IMPORTANT: When you line your pie plate, crimp the edge of the crust so that it extends at least a half inch above the top of the pie plate. This pie includes a lot of apple filling because the apples will shrink down as they bake. You want the crust to be nice and tall to contain all those apples PLUS the streusel and the caramel sauce.
If you don't want to make homemade salted caramel sauce...
I simply MUST begin by urging you to make homemade salted caramel sauce. It's not as difficult as you might think and just sooooo silky smooth and delicious it's worth every second. Plus, the recipe makes more than you'll need for this pie and will keep in the refrigerator for up to 6 months.
I don't think I need to tell you how fabulous it is to have salted caramel sauce in your refrigerator.
Having said that, you don't have to make your salted caramel sauce from scratch. A good quality prepared, store bought caramel sauce will work just fine. If it's not salted, and you want to salt it, heat it in a saucepan just until it begins to bubble. Add a teaspoon or two of salt, stir to dissolve, and then go ahead and use it in this pie.
More all-time favorite apple recipes:
- Apple Cake with Cider Buttercream
- Apple Cobbler with Gooey Brown Sugar Cookie Crumble
- Apple Cinnamon Pancakes
- Irish Apple Cake with Custard Sauce
- Apple Fritters with Maple Glaze
- Saucy Apple Slab Pie
- Apple Cinnamon Muffins with Streusel
- Apple Butter and Pastry Cream Hand Pies
- Slow Cooker Apple Butter
If you give this recipe a try, let me know! Leave a comment, rate it, or take a picture and tag it #ofbatteranddough on Instagram.
- ½ recipe Fool Proof Pie Crust, chilled in the refrigerator for at least 30 minutes (*See note)
For the Caramel Apple Filling:
- 3 tablespoons fresh lemon juice (about the size of 1 large lemon)
- 3 & ½ - 4 lbs (8 cups) tart apples, such as granny smith or Macintosh, peeled, cored and cut into ¼ inch slices
- ¼ cup dark brown sugar
- 2 ½ tbsp cornstarch
- 1 ½ tsp ground cinnamon
- ¾ tsp ground nutmeg
- ¼ tsp ground cloves
- ½ tsp salt
- 2 cups salted caramel sauce, divided
- 1 tsp almond extract (optional)
For the Crumb Topping:
- 1 cup unbleached, all-purpose flour
- ¼ cup whole wheat flour
- ¼ cup granulated sugar
- ¼ cup dark brown sugar
- ¾ tsp salt
- ½ tsp ground cinnamon
- ¼ tsp ground nutmeg
- 8 tbsp (½ cup) butter, melted
- ½ tsp almond extract (optional)
- Line a pie plate with pie crust dough, crimping the edges of the crust so that it extends about ½-inch above the pie plate (see video and pictures above). Cover loosely with plastic wrap, and refrigerate. (You'll find instructions for how to line a pie plate in this recipe for Fool Proof Pie Crust.)
- Preheat the oven to 400 degrees.
- Squeeze the lemon juice into a large, heavy bottom sauce pan and toss the apple slices with the lemon juice as you slice them to prevent the slices from browning.
- Add the brown sugar, cornstarch, cinnamon, nutmeg, cloves, and salt to a small bowl and stir to combine. Sprinkle the mixture over the apples and toss with a wooden spoon or rubber spatula to coat the apples.
- Stir 1 cup Salted Caramel Sauce into the apples and set the pan over medium heat. Cook, stirring constantly, until the mixture begins to boil. Continue to cook and stir for 1 minute longer. Remove from the heat and stir in the almond extract, if using.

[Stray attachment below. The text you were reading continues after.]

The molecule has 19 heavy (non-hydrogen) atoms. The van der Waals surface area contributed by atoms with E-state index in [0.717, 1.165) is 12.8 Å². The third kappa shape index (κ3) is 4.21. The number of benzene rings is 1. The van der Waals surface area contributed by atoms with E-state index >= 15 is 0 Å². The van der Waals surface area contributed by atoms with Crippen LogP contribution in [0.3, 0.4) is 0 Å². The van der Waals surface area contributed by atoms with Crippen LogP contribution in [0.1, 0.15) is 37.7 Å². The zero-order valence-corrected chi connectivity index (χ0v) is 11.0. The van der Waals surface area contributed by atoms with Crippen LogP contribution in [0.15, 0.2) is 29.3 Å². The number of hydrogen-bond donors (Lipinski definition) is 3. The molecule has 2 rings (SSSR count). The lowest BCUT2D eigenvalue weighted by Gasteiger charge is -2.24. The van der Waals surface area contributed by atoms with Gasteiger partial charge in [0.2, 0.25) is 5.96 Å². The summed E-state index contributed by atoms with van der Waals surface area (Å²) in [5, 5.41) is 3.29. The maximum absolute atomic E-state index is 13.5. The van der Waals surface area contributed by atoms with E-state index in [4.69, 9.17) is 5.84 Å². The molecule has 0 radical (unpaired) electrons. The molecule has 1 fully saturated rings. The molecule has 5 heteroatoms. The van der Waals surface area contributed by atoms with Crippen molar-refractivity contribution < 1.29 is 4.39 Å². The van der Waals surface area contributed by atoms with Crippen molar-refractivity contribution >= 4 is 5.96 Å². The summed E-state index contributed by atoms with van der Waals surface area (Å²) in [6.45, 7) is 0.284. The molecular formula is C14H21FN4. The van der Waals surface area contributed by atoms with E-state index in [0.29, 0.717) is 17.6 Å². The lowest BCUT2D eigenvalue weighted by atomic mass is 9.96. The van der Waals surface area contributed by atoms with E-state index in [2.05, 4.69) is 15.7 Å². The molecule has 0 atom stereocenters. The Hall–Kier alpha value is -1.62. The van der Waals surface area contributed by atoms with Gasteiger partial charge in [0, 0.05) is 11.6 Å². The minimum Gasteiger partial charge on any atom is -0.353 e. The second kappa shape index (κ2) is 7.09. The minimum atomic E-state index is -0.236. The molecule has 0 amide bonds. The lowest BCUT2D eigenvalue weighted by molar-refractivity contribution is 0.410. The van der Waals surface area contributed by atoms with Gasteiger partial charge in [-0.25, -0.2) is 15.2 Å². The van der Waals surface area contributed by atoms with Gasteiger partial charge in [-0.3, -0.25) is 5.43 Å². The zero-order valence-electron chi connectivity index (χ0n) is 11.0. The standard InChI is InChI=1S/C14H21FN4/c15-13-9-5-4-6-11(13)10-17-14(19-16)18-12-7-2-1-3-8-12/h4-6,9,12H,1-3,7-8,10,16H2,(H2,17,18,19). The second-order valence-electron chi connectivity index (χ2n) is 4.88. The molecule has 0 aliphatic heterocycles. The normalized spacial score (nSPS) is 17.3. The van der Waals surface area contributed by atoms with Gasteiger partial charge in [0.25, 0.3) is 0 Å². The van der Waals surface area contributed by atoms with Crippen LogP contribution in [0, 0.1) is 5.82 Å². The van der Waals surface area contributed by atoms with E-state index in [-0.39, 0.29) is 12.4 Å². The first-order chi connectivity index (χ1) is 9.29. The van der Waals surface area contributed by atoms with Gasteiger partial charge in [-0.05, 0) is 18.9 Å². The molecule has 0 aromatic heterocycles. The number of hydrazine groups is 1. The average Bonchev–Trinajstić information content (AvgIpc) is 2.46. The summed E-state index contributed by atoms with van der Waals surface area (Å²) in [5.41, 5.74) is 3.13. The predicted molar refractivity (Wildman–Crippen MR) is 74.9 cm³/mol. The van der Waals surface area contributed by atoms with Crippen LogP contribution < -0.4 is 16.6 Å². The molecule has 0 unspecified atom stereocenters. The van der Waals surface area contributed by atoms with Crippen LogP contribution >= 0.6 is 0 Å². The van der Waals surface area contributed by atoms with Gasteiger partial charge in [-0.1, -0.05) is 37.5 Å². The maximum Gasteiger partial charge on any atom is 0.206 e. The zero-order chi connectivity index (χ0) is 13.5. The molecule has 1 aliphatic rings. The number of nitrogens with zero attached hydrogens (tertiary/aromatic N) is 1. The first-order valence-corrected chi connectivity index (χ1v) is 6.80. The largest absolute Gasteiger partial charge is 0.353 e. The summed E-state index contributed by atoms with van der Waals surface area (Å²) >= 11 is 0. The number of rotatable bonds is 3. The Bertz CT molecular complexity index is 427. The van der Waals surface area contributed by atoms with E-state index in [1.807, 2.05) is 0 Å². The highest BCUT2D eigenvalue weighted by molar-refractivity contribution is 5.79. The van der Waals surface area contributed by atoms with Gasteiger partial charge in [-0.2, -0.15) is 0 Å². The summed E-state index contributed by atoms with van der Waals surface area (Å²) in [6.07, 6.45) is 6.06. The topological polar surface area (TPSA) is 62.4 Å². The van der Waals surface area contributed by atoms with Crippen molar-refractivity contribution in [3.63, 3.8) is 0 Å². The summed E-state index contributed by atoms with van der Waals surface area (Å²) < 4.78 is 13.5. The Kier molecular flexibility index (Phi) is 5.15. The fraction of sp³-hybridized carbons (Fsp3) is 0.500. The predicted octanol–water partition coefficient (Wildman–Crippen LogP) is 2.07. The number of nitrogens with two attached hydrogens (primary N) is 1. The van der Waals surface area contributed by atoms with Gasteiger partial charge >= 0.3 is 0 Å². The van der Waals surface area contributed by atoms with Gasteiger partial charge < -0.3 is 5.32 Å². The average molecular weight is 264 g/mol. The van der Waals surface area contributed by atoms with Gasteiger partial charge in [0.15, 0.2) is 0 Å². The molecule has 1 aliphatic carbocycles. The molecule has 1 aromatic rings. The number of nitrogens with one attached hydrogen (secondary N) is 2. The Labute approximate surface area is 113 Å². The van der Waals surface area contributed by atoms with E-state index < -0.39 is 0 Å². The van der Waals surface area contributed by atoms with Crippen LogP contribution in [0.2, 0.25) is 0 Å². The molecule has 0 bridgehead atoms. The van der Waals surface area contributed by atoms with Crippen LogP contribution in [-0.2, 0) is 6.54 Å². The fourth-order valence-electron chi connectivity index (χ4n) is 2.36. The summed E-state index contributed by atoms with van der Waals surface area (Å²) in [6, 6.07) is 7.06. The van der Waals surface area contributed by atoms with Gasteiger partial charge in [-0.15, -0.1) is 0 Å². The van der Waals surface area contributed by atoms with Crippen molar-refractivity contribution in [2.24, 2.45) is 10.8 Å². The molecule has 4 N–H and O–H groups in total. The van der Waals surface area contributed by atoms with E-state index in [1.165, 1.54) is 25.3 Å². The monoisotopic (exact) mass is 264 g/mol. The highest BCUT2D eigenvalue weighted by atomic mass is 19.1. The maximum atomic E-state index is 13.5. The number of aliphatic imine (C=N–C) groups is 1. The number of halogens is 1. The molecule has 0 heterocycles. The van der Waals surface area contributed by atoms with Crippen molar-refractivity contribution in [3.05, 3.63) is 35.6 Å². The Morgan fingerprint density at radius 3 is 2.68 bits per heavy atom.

- Pour the apple pie filling into the pie crust, creating a slight dome of apples in the center of the pie. There will be a LOT of apples. Pile them on; the apples will shrink as the pie bakes. Place the pie plate on a aluminum foil lined cookie sheet (to catch any drips). Bake, uncovered, for 20 minutes.
While the pie begins to bake, make the crumb topping, then keep baking:
- In a medium size bowl, add all the topping ingredients except the butter and almond extract, and stir to combine. Pour in the melted butter and almond extract (if using), and mix with your hands just until all the dry ingredients are moistened. It should be the consistency of wet sand. If you squeeze it together in your hand, it should clump together. If it's too dry, add a bit more butter, 1 teaspoon at a time.
- Reduce the oven temperature to 375 degrees. Remove the pie from the oven and cover the apple pie filling with the crumb topping, squeezing the topping with your hands to create some large clumps.
- Return the pie to the oven and bake for an additional 35 minutes.
- Cover the pie loosely with aluminum foil (this will prevent the streusel from burning) and bake for another 20 minutes, until the filling is bubbling and the bottom crust is baked through.
- Remove the apple pie from the oven and let cool on a wire rack for at least 2 hours. Pour the remaining 1 cup salted caramel sauce over the top of the pie and serve. (This pie is best served slightly warm or at room temperautre)
The recipe for Fool Proof Pie Crust includes 1 egg. To half the recipe, crack an egg into a small bowl, whisk with a for, and measure out 1 & ½ tablespoons. Alternatively, make a full recipe of pie crust dough and freeze the extra. Simply wrap the extra pie crust dough tightly in plastic wrap then place inside a freezer bag. Freeze for up to 3 months. Defrost in the refrigerator overnight before using.
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Nutrition Information:Yield: 8 Serving Size: 1 slice
Amount Per Serving: Calories: 435Total Fat: 2gSaturated Fat: 1gTrans Fat: 0gUnsaturated Fat: 1gCholesterol: 0mgSodium: 680mgCarbohydrates: 105gFiber: 5gSugar: 80gProtein: 4g